Atlas and Shield Lands progress report.


I hope you are all staying safe and get some time to plan and play some Greyhawk games!

My 576 CY Atlas work is progressing with 43 out of the 50 areas mapped, an I hope to have all 50 done next week. Then it's time to do overview maps, political maps, index, covers and a few other extras to make it into a complete atlas. 

My Shield Lands Campaign map is in the tedious phase of water system design. This is a very important feature to make a map "realistic", logical, and rich in detail, and often overlooked. It is not only finished maps that are missing detailed water ways, I have so far only used one terrain creation tool that have at least a token support for this and that is ancient Wilbur. All modern tools that have come along afterwards have no, or very little support for draining the terrain properly. There is a lot of talk about this feature in the road map of almost all the terrain tools, but to my dismay it seems to almost always be in the future.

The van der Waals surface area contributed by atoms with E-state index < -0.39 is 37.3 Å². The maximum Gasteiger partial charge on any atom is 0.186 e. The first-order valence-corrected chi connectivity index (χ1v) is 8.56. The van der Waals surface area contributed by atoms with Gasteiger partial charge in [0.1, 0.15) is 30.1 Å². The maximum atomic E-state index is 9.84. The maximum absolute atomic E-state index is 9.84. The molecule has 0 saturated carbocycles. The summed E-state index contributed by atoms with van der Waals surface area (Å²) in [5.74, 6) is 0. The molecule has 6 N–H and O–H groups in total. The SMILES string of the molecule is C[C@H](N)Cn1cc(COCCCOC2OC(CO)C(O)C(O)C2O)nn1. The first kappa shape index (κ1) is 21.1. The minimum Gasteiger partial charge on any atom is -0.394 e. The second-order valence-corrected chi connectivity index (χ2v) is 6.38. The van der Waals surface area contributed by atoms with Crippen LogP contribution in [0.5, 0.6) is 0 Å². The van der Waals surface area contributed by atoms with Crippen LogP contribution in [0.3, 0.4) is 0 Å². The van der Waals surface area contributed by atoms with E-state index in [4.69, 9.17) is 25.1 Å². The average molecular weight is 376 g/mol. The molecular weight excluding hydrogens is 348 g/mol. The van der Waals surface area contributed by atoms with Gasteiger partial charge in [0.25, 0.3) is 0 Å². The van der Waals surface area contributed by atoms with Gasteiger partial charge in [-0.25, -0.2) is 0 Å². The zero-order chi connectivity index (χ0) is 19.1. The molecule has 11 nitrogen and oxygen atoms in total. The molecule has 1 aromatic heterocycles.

This means that I have to manually program and edit all rivers using World Machine, which takes longer that the rest of the terrain creation combined. The image below is a screenshot of the 30 mile area of the southern Shield Lands that will be the starting area for my next campaign. 

The colors are a combination of elevation colors, flat mask rivers and flow lines that I use for this type of work. The tiny little blue streaks are the flow lines and they indicate where tiny rivers and creeks can be. I will manually mask them in Photoshop afterwards along with the rivers. The rivers and lakes that are on the map are the whole river beds, which means that this is the are the tend to fill at maximum flow. Most times a smaller flow is meandering through the river bed.

It is almost ready for rendering, only a few gitech here and there that I need to fix. Then it is time for proper texturing and vegetation. Below is a map showing the area I'm working on, the red square is the area of interest. This will take me about two months to map, but with proper tools and more experience I think I can bring that down to around two weeks.